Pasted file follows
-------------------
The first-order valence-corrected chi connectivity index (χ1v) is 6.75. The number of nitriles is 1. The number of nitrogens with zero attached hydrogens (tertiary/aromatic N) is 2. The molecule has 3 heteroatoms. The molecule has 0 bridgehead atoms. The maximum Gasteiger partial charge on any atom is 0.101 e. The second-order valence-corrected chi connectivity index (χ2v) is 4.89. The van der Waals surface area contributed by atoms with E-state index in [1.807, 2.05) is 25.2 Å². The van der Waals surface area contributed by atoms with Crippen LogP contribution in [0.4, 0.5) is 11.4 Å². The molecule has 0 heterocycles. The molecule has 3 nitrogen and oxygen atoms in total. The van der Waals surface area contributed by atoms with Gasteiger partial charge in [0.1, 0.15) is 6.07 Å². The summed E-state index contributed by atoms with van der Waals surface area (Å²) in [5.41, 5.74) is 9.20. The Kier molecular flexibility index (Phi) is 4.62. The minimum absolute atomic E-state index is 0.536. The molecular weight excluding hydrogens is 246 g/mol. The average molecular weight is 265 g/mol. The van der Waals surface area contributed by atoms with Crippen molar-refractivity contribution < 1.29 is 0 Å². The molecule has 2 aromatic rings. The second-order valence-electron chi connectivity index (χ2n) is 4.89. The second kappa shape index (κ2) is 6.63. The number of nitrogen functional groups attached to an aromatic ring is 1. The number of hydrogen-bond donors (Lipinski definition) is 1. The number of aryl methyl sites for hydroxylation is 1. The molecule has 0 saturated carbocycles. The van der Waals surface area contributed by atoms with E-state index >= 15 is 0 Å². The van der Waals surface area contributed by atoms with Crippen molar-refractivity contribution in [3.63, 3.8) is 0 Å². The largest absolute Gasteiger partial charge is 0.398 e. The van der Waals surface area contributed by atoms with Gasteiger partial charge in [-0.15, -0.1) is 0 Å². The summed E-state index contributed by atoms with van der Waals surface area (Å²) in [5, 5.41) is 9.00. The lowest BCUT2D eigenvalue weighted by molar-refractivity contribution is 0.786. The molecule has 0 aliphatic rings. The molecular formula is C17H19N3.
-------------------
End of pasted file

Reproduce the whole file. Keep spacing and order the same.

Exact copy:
The first-order valence-corrected chi connectivity index (χ1v) is 6.75. The number of nitriles is 1. The number of nitrogens with zero attached hydrogens (tertiary/aromatic N) is 2. The molecule has 3 heteroatoms. The molecule has 0 bridgehead atoms. The maximum Gasteiger partial charge on any atom is 0.101 e. The second-order valence-corrected chi connectivity index (χ2v) is 4.89. The van der Waals surface area contributed by atoms with E-state index in [1.807, 2.05) is 25.2 Å². The van der Waals surface area contributed by atoms with Crippen LogP contribution in [0.4, 0.5) is 11.4 Å². The molecule has 0 heterocycles. The molecule has 3 nitrogen and oxygen atoms in total. The van der Waals surface area contributed by atoms with Gasteiger partial charge in [0.1, 0.15) is 6.07 Å². The summed E-state index contributed by atoms with van der Waals surface area (Å²) in [5.41, 5.74) is 9.20. The Kier molecular flexibility index (Phi) is 4.62. The minimum absolute atomic E-state index is 0.536. The molecular weight excluding hydrogens is 246 g/mol. The average molecular weight is 265 g/mol. The van der Waals surface area contributed by atoms with Crippen molar-refractivity contribution < 1.29 is 0 Å². The molecule has 2 aromatic rings. The second-order valence-electron chi connectivity index (χ2n) is 4.89. The second kappa shape index (κ2) is 6.63. The number of nitrogen functional groups attached to an aromatic ring is 1. The number of hydrogen-bond donors (Lipinski definition) is 1. The number of aryl methyl sites for hydroxylation is 1. The molecule has 0 saturated carbocycles. The van der Waals surface area contributed by atoms with E-state index >= 15 is 0 Å². The van der Waals surface area contributed by atoms with Crippen molar-refractivity contribution in [3.63, 3.8) is 0 Å². The largest absolute Gasteiger partial charge is 0.398 e. The van der Waals surface area contributed by atoms with Gasteiger partial charge in [-0.15, -0.1) is 0 Å². The summed E-state index contributed by atoms with van der Waals surface area (Å²) in [5, 5.41) is 9.00. The lowest BCUT2D eigenvalue weighted by molar-refractivity contribution is 0.786. The molecule has 0 aliphatic rings. The molecular formula is C17H19N3.